Also, China keeps "stepping on its own message", that is, cancelling out what goodwill it has gained with unappealing censures such as banning the import of Norwegian salmon after Norway's Nobel Prize Foundation awarded the Peace Prize to Chinese dissident Liu Xiaobo in 2010. Nye calls such a strategy "brittle propaganda" and points out: "In today's world, information is not scarce but attention is and attention often depends on credibility."

Nye adds that, technologically, China is not helping itself either because it prefers "copying" what others have discovered, rather than innovating. As he puts it, the "Chinese often complain that they produce a lot of iPhone jobs, but not Steve Jobs".

So, he concludes, China is not a serious contender for the US mantle - not for decades yet, anyway.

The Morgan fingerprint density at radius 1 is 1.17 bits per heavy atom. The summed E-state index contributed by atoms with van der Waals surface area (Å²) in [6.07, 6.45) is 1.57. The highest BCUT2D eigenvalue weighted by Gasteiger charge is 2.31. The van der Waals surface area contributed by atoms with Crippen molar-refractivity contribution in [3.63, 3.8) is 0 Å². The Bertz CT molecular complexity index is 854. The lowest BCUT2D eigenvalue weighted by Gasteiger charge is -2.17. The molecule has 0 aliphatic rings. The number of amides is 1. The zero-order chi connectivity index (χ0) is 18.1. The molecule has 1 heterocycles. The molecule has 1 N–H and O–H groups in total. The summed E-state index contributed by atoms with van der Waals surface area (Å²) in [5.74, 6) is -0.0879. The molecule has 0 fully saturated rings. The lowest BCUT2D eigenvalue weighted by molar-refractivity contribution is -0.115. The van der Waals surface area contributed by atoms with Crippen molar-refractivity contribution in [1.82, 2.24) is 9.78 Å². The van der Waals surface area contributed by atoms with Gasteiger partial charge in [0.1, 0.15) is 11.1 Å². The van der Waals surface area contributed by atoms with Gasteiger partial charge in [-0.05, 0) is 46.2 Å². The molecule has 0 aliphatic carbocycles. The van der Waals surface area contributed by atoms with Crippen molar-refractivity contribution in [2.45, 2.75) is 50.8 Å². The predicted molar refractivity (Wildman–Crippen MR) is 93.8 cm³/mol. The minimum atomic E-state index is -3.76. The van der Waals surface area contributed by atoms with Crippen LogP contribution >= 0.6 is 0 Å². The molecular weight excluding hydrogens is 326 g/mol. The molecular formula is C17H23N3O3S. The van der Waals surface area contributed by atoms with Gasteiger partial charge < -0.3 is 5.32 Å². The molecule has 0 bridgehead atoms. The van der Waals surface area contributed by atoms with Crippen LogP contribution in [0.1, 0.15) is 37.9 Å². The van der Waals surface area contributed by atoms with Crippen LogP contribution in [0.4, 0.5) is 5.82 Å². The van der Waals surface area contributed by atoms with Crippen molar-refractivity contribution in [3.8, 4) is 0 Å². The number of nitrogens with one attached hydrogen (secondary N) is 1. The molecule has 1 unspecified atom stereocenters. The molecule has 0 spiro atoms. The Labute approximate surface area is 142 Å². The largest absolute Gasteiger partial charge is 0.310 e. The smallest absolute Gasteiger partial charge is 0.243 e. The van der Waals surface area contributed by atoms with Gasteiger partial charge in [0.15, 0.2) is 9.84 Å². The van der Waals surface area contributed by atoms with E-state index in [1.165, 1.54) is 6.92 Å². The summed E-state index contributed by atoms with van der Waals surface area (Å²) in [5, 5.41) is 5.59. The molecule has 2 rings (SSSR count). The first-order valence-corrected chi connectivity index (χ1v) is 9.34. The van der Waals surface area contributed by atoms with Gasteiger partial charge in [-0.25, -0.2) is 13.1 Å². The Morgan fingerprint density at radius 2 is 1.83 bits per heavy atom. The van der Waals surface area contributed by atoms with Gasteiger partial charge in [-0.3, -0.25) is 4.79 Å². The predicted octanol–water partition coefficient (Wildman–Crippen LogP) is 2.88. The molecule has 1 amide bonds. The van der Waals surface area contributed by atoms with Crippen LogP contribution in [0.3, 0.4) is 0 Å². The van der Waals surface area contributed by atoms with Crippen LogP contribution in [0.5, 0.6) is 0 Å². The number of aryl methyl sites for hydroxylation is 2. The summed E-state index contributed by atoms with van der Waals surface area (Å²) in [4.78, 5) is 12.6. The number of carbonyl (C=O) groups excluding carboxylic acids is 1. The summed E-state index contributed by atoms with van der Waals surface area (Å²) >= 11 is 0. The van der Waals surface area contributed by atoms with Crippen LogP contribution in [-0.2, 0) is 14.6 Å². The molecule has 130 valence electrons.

That is not to say that the US is not in danger of losing its appeal and influence globally, he cautions. In this book, which is really one long essay, Nye dissects the claim that the US is in decline in six ways:

  • First, when was the American century apparently created? His answer: 1941, when the US was at the peak of its economic powers and seen by the rest of the world as a game-changer in World War II;
  • Second, what are people really talking about when they say the US is declining? Answer: Both relative decline, which compares the US against the rest of the world, and absolute decline, which is about how far the US is wilting from within by, say, having the world's biggest prison population;
  • Third, who might the challengers to the US' pre-eminence be? Answer: Europe, Japan, Brazil, India, Russia and, of course, China;
  • Fourth, can China viably replace the US; Answer: Not for decades.